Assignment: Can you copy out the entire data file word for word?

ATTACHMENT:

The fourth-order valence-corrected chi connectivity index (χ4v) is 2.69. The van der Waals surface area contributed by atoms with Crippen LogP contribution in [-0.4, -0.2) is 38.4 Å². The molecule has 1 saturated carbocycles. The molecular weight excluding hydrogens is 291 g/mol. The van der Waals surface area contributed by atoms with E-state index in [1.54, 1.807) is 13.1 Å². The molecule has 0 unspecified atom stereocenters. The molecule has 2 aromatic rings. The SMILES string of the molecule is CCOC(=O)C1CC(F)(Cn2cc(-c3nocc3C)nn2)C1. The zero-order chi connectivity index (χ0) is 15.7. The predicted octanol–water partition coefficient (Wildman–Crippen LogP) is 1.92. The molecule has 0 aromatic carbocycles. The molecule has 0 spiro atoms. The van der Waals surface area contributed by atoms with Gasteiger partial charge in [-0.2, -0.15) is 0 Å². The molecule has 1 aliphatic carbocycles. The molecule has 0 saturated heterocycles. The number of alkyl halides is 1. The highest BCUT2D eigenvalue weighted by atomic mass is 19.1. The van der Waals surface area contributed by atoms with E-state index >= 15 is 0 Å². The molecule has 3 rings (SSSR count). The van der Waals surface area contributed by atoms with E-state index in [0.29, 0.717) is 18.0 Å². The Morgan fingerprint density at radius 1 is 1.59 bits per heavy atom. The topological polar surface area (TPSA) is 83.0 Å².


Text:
The fourth-order valence-corrected chi connectivity index (χ4v) is 2.69. The van der Waals surface area contributed by atoms with Crippen LogP contribution in [-0.4, -0.2) is 38.4 Å². The molecule has 1 saturated carbocycles. The molecular weight excluding hydrogens is 291 g/mol. The van der Waals surface area contributed by atoms with E-state index in [1.54, 1.807) is 13.1 Å². The molecule has 0 unspecified atom stereocenters. The molecule has 2 aromatic rings. The SMILES string of the molecule is CCOC(=O)C1CC(F)(Cn2cc(-c3nocc3C)nn2)C1. The zero-order chi connectivity index (χ0) is 15.7. The predicted octanol–water partition coefficient (Wildman–Crippen LogP) is 1.92. The molecule has 0 aromatic carbocycles. The molecule has 0 spiro atoms. The van der Waals surface area contributed by atoms with Gasteiger partial charge in [-0.2, -0.15) is 0 Å². The molecule has 1 aliphatic carbocycles. The molecule has 0 saturated heterocycles. The number of alkyl halides is 1. The highest BCUT2D eigenvalue weighted by atomic mass is 19.1. The van der Waals surface area contributed by atoms with E-state index >= 15 is 0 Å². The molecule has 3 rings (SSSR count). The van der Waals surface area contributed by atoms with E-state index in [0.29, 0.717) is 18.0 Å². The Morgan fingerprint density at radius 1 is 1.59 bits per heavy atom. The topological polar surface area (TPSA) is 83.0 Å².